Gyms and fitness centres were forced to close during widespread lockdowns to limit the spread of coronavirus in March last year.
While they were allowed to re-open in June they were subject to a raft of restrictions, some of which are still in place.
Aleenta co-founder Kylie Roberts said attendance at her Rundle Street barre and Pilates studio was down by between 70 and 80 per cent compared with the start of 2020.
She said while the Adelaide CBD studio had been able to reopen in a limited capacity in June, the reduction in office workers and students returning to the city had drastically impacted Aleenta’s lunchtime classes, which had never recovered.
“Our lunchtime classes were our most popular classes in the CBD and now we’ve cut all of our lunchtime classes because we just had no one coming,” Roberts said.
“That says to us that the make-up of people in the city is quite different to what it was pre-COVID.
“Whether that’s permanent or temporary, I don’t know.”
Roberts said the studio had also changed its mix of classes six months ago in a bid to stay afloat, introducing reformer Pilates in the city following its popularity among members at its suburban sites.
She said membership at the business’s suburban studios and one in Queensland was up by 20 per cent for the same period.
Similarly, global fitness brand Ryderwear said membership at its Flinders Park gym and store had been “positive” with an influx of gym-goers driving the Adelaide-founded activewear label to prepare to open four more gyms in SA and Western Australia.
A spokesperson for the company said it was planning to franchise following the success of its flagship bricks-and-mortar store in Adelaide’s east in February and expected its first new studio to be open before the end of the year.
Ryderwear and Aleenta’s experiences represent the impact of the COVID-19 pandemic on fitness centres across the country – but to a greater degree than most – according to Fitness Australia CEO Barrie Elvish.
He said gym-goers had returned to suburban fitness studios before their city counterparts, with the average membership rate across the country at 85 per cent of pre-COVID levels.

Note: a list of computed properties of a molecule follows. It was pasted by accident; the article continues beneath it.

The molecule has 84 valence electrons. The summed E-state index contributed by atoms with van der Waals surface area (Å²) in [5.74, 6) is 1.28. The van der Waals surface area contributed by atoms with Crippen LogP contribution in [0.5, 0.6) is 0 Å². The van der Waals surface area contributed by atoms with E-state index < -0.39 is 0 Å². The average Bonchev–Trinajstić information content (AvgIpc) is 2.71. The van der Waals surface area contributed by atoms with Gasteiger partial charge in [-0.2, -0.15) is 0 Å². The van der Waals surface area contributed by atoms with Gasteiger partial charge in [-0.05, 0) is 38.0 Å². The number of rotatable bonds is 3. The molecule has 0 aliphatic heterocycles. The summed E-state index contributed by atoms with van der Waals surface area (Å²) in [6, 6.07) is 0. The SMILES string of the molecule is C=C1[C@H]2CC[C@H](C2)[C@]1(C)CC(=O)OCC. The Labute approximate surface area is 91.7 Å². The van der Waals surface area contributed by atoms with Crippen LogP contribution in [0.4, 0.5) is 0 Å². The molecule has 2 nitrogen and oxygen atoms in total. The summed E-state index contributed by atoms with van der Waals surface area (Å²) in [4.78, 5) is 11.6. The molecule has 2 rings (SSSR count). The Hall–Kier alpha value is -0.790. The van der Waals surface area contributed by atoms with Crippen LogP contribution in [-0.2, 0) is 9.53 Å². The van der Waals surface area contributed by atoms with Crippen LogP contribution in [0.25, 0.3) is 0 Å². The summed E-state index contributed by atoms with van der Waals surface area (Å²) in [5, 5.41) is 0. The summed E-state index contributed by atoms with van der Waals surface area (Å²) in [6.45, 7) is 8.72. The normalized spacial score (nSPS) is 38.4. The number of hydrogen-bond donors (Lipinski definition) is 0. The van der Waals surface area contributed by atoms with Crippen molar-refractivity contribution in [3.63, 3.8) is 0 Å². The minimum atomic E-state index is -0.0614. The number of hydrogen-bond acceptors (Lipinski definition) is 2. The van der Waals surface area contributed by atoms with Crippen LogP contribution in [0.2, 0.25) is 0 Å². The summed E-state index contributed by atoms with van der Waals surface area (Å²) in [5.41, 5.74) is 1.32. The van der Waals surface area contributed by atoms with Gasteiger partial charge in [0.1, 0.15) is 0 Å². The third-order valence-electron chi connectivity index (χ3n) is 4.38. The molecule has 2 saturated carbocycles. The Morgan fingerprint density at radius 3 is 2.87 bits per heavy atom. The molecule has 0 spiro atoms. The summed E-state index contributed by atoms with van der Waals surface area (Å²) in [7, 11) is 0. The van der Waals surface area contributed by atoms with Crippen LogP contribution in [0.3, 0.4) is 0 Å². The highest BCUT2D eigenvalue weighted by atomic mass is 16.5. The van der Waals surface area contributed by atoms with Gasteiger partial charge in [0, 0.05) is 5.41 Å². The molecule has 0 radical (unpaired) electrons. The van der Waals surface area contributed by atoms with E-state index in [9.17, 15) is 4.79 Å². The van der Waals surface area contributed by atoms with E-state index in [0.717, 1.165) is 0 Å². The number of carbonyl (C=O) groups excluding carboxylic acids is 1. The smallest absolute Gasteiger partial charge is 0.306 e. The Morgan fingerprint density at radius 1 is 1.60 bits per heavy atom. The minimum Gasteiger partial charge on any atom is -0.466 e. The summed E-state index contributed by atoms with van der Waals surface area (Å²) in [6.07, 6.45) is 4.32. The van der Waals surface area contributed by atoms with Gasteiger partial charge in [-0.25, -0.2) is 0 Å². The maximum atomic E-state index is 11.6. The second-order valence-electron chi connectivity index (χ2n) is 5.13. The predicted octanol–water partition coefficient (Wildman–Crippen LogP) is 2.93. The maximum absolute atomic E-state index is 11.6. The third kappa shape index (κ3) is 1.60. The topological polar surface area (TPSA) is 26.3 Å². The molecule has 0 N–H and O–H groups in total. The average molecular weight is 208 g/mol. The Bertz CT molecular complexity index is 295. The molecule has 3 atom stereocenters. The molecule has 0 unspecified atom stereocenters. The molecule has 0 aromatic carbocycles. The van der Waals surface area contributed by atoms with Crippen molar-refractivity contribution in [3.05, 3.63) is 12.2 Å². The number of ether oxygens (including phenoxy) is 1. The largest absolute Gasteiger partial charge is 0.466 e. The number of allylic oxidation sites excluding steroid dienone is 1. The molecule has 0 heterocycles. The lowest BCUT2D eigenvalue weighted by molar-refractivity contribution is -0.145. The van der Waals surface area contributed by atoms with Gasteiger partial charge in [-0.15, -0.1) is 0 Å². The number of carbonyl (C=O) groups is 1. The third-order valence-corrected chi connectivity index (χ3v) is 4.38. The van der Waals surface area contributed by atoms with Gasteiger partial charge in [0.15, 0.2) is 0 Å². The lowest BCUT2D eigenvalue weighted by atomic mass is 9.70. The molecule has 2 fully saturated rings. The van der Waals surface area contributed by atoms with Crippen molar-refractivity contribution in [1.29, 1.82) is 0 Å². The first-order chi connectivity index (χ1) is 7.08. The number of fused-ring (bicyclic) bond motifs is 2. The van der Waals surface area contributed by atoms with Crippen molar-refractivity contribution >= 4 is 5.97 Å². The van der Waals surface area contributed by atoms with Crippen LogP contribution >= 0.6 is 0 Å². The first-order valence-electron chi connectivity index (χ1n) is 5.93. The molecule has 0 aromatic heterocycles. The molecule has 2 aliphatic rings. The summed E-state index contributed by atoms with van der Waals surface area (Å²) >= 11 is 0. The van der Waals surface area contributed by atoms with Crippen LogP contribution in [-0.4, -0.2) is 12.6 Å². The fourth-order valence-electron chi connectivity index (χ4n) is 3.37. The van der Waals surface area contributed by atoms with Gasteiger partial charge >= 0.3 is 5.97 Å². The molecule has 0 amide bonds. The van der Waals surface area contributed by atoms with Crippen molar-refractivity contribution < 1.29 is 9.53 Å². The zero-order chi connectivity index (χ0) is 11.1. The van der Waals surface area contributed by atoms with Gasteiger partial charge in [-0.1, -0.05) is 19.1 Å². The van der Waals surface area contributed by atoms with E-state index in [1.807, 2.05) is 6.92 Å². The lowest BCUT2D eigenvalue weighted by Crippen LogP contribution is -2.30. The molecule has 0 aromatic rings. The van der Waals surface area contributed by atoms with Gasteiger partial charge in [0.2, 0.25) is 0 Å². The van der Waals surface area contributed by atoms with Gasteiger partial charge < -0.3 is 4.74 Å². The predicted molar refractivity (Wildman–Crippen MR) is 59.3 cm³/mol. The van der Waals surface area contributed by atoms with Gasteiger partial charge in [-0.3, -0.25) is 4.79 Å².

Elvish said Sydney and Melbourne CBD gyms remained particularly hard hit while Adelaide experienced the same struggles, but to a lesser degree.
“Until those people go back to work, those gyms are going to still experience some degree of pain,” he said.
“The flipside of that is that if those gyms are franchise groups, the people that would normally go to an inner-city gym that was close to work are now going close to home, so they’ve lost to the other franchises who’ve won out.”
Elvish said as well as office workers and international students, Baby Boomers were slow to get back into the gym, with many continuing to suspend their memberships until a vaccine had been rolled out effectively.
He said while many fitness centres feared for their future at the beginning of the pandemic, the federal government’s JobKeeper payment and increased messaging to exercise had been key to keeping many of the industry association’s members afloat.
“We were expecting some closures when they pulled JobKeeper out – and that still may filter through the system – but I’m not aware of any businesses that have closed because of JobKeeper being withdrawn last month,” Elvish said.
“The other thing that has come out of it is the government’s consistent messaging that you can only go outside for four reasons to go to the doctor, to go shopping, work if you can’t work from home, and to exercise.
“Exercise is now top of mind and it’s really because the government has acknowledged at long last that government has got a critical role to play in keeping people well – not just physically well but mentally well.”
A global survey by American-based company RunRepeat of 10,000 gym-goers in May 2020 found Americans were the least likely to return to their gym, while 41 per cent of Australians surveyed had either cancelled or were considering cancelling their memberships at the time.
A further study of 5055 gym members worldwide by the company in August found Australians were the most likely to have returned to their gym – at 53 per cent, compared with 29 per cent in the US, 31 per cent in Canada and 32 per cent in the UK.
According to the study, Australians were also the least likely to have cancelled their memberships at 15.2 per cent.
YMCA SA marketing and technology head Devan Seamans said membership across the organisation’s nine recreation and fitness centres had recovered from an initial hit of cancellations 12 months ago.
He said new members from other gyms and young people joining for the first time had increased memberships across the board but attendances were down between 10 and 15 per cent.
“We have the same amount of members but they’re coming slightly less overall,” Seamans said.
“And they’re more likely to cancel if they’re not using memberships, so every gym in the world there are members who only use once a week or once a month, or once every couple of months.
“We’re finding that there’s a lower tolerance in keeping that membership with lower frequency use. They don’t hold onto them if they’re not using the membership.”
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